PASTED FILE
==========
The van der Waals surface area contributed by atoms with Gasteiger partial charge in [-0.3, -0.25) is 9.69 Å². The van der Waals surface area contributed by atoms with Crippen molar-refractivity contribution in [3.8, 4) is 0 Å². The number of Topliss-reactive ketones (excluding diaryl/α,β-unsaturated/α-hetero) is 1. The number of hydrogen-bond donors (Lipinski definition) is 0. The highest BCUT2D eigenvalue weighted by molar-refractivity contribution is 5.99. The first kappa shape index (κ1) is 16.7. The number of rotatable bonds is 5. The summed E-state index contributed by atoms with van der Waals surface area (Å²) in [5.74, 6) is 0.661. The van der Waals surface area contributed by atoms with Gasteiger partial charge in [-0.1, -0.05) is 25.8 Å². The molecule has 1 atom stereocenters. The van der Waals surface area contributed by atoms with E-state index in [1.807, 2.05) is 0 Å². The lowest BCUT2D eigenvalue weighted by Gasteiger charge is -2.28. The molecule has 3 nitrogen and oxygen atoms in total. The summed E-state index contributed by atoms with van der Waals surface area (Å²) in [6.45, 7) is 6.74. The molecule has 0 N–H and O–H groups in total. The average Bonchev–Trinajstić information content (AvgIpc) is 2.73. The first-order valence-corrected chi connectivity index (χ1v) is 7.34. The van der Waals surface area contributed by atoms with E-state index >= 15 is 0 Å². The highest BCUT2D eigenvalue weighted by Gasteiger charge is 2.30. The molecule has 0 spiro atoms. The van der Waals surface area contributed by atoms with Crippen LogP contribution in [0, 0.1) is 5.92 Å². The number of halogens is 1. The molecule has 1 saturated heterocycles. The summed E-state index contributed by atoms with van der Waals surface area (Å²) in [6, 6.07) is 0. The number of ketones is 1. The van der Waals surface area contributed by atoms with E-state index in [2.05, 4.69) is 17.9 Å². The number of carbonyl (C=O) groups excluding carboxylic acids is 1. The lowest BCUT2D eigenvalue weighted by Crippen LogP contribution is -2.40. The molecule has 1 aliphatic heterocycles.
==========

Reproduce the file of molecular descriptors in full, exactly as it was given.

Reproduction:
The van der Waals surface area contributed by atoms with Gasteiger partial charge in [-0.3, -0.25) is 9.69 Å². The van der Waals surface area contributed by atoms with Crippen molar-refractivity contribution in [3.8, 4) is 0 Å². The number of Topliss-reactive ketones (excluding diaryl/α,β-unsaturated/α-hetero) is 1. The number of hydrogen-bond donors (Lipinski definition) is 0. The highest BCUT2D eigenvalue weighted by molar-refractivity contribution is 5.99. The first kappa shape index (κ1) is 16.7. The number of rotatable bonds is 5. The summed E-state index contributed by atoms with van der Waals surface area (Å²) in [5.74, 6) is 0.661. The van der Waals surface area contributed by atoms with Gasteiger partial charge in [-0.1, -0.05) is 25.8 Å². The molecule has 1 atom stereocenters. The van der Waals surface area contributed by atoms with E-state index in [1.807, 2.05) is 0 Å². The lowest BCUT2D eigenvalue weighted by Gasteiger charge is -2.28. The molecule has 3 nitrogen and oxygen atoms in total. The summed E-state index contributed by atoms with van der Waals surface area (Å²) in [6.45, 7) is 6.74. The molecule has 0 N–H and O–H groups in total. The average Bonchev–Trinajstić information content (AvgIpc) is 2.73. The first-order valence-corrected chi connectivity index (χ1v) is 7.34. The van der Waals surface area contributed by atoms with E-state index >= 15 is 0 Å². The highest BCUT2D eigenvalue weighted by Gasteiger charge is 2.30. The molecule has 0 spiro atoms. The van der Waals surface area contributed by atoms with Crippen LogP contribution in [0, 0.1) is 5.92 Å². The number of halogens is 1. The molecule has 1 saturated heterocycles. The summed E-state index contributed by atoms with van der Waals surface area (Å²) in [6, 6.07) is 0. The number of ketones is 1. The van der Waals surface area contributed by atoms with E-state index in [2.05, 4.69) is 17.9 Å². The number of carbonyl (C=O) groups excluding carboxylic acids is 1. The lowest BCUT2D eigenvalue weighted by Crippen LogP contribution is -2.40. The molecule has 1 aliphatic heterocycles.